June 22, 2022 — Not so long ago, most people thought public relations was all about media relations. In other words, the general public, not to mention a significant number of practitioners, believed PR pros should spend all their days working to place stories with news media outlets. Seeing an employer’s name in ink or a client’s product demonstrated on air was a crowning achievement.
Today, however, it seems public relations is all about social media. Somehow creating viral buzz on any of the major platforms is viewed as a grand and worthy accomplishment.
The number of news media placements secured and assigning a dollar value to this content as if it were advertising were flawed measures of success 10 or 15 years ago. So, too, are the ideas that generating followers, likes and other forms of engagement on social media is a singular mark of achievement.
Social media not to be ignored
There’s no question social media plays an important role in reaching the masses. With users constituting nearly 60 percent of the world’s population and interacting with platforms on average two and a half hours a day, social media cannot and should not be ignored. This is especially true considering nearly half of all Americans say they receive news via social media.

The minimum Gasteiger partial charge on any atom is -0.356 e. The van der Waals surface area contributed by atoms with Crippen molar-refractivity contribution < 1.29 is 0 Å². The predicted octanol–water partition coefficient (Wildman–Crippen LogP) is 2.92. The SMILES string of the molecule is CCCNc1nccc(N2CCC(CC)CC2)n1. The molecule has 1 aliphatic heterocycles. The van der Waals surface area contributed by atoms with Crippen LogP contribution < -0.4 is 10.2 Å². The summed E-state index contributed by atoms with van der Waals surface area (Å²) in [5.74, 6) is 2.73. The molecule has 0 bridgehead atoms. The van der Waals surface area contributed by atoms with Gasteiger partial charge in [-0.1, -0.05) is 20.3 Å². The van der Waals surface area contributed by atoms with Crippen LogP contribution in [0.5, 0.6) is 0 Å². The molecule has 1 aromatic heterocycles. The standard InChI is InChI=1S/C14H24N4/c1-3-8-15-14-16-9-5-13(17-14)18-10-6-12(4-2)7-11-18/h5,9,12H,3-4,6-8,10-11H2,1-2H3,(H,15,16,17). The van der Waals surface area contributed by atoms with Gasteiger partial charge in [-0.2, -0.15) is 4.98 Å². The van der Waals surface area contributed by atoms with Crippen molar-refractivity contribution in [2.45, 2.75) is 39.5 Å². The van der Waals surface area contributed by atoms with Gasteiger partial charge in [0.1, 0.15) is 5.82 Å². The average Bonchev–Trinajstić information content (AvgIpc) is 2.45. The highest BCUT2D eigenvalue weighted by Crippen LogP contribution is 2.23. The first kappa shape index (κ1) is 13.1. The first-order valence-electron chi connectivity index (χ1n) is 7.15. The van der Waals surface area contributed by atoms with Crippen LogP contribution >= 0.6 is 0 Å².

Nonetheless, context is important when viewing social media metrics. Take Twitter, for example. According to the Pew Research Center, “Much of the content posted by Americans on Twitter reflects a small number of authors. The 10 percent of users who are most active in terms of tweeting are responsible for 80 percent of all tweets created by U.S. users.” Moreover, Pew says Twitter users are younger, more highly educated and have higher incomes than U.S. adults overall.
Researchers, meanwhile, found just 12 people were responsible for most of the misleading claims and falsehoods about COVID-19 vaccines that proliferated on Facebook, Instagram and Twitter. “The ‘Disinformation Dozen’ produce 65% of the shares of anti-vaccine misinformation on social media platforms,” said Imran Ahmed, chief executive officer of the Center for Countering Digital Hate.
Journalists are gateways
A series of glowing headlines and positive reviews from journalists were much appreciated in the good old days and were often considered evidence that the public approved of a product, service or policy. Never mind journalists were then … and continue to be … nothing more than influential gateways to larger audiences. Only sound market research could effectively measure the public’s true attitudes.
Even though social media has garnered much of the attention and resources in the practice of PR today, and because technology offers easily quantifiable metrics, context is still required. Engagement on social media requires a thorough understanding of who you are engaging with and how their attitudes reflect the larger audience.
It’s tempting to think an increasing numbers of likes and followers is a sign of success, but without any context, this rationale is merely today’s version of counting clips and calculating advertising equivalency.